Serenity Prayer:

God, grant me the serenity to accept the things I cannot change, the courage to change the things I can, and the wisdom to know the difference.

José y Maria

Kindred in Christ,

I look forward to gathering with you during our upcoming Christmas Eve candlelight service and our Christmas morning celebration! After two years of not being able to gather in-person for worship during the holidays, it will be a gift to light candles next to one another and welcome the coming light of the Christ Child among us. Yet during this season, I am also reminded of how easily it is to miss God’s emerging light. In fact, I find that the four weeks of Advent and our Christmas celebrations only begin to prepare our hearts and minds for what the manger means in our world today.

One of the things that I love about the depiction above, by Everett Patterson, titled José y Maria, is that the more time you spend looking at it, the more you’ll notice. Drawn in literary comic-book style, in shades of purple, lavender and gray, it depicts a gritty street scene with a poor young Latine couple standing on a sidewalk in front of a convenience store at night. The man has a public telephone wedged between his shoulder and ear. He looks worried. His wife rests at his side, resting by sitting sideways on a child’s mechanical pony ride. She holds a hand over her very pregnant abdomen. She looks worried too, and tired.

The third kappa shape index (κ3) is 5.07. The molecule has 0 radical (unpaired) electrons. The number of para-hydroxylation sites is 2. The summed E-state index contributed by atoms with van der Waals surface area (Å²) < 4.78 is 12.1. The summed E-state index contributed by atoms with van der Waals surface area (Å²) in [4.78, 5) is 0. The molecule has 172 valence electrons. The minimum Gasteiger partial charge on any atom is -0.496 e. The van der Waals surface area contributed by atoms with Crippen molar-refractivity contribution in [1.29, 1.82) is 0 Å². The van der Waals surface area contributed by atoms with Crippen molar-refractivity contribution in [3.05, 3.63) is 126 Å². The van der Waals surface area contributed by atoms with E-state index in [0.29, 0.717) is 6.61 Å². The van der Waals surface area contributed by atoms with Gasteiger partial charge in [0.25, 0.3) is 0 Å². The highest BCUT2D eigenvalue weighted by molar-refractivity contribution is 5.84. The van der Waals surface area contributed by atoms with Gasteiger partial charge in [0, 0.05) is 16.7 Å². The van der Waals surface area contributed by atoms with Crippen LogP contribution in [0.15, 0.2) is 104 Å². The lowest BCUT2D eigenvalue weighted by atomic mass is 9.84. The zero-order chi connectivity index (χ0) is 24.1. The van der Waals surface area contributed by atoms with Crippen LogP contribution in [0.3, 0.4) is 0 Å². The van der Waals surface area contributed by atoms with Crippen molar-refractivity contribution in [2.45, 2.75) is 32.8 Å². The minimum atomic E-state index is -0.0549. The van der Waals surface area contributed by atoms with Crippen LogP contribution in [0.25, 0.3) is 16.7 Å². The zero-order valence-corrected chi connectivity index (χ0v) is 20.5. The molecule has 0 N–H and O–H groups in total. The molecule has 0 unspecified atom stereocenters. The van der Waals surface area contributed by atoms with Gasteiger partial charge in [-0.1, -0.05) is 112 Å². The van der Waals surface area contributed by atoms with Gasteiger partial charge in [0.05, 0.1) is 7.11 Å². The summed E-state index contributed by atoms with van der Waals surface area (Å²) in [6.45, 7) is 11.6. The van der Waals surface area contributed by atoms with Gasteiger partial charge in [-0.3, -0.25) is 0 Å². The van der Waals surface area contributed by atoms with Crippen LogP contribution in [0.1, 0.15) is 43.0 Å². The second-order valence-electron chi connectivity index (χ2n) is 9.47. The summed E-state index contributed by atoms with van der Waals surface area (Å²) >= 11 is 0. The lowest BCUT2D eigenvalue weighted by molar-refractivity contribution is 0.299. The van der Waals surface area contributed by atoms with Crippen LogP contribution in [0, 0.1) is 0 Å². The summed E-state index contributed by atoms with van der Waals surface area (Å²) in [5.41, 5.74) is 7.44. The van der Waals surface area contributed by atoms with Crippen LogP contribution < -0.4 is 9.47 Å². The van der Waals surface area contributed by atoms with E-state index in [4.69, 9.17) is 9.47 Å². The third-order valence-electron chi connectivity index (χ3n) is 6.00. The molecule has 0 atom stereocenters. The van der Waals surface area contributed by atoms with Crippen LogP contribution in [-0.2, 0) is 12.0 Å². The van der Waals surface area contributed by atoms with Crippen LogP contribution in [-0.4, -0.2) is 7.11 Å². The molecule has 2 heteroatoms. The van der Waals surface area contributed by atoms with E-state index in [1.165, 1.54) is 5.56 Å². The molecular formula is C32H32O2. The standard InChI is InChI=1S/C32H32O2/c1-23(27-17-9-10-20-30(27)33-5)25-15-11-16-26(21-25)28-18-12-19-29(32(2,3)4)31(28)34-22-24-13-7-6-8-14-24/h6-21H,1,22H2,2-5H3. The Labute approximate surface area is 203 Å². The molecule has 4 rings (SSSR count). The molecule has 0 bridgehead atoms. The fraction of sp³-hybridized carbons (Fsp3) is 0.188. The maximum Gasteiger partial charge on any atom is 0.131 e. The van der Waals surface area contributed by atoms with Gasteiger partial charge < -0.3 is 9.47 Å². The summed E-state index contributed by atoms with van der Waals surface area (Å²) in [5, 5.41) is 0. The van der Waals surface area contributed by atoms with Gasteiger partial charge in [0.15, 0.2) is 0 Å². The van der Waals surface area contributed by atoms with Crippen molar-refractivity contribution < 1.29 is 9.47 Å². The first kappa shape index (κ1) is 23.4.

Are you starting to see the picture? The artist loads it with evocative hints: The woman’s hoodie reads “Nazareth High School.” A sign in the store window, advertising Starr Beer, bears a blue neon star. A poster calls out “Good News.” Around the corner, a lighted sign for Dave’s City Motel reads “NO VACANCY.” And my favorite, in a crack in the sidewalk a hopeful green shoot has sprouted between the man and woman. What other hints do you see?

Join us this Christmas Eve and Christmas morning, in-person and online, as we explore further what it means to witness and welcome the coming of Christ in our world.

Rev. Paul Ortiz

The Annunciation

Kindred in Christ,

After being sick with the flu and lying in bed for almost a week, I am happy to share that I am almost back to feeling like my regular self. A big THANK YOU to those that stepped-in and stepped-up last Sunday to lead our worship service in my absence! I especially appreciated our new worship leader, Ben, sharing a reflection and personal testimony. If you missed it, you can watch the service here.

I am excited to be back with you for the final Sunday of Advent, as we consider The Annunciation to Mary (Luke 1:26-38), as seen depicted above by Scott Erickson. My favorite aspect of Erickson’s modern icon is the upside-down messenger inviting Mary into an upside-down way of looking at the world. Join us as we explore how Advent is about God showing up in our lives and transforming the way we see the world.

Alongside you,

Rev. Paul Ortiz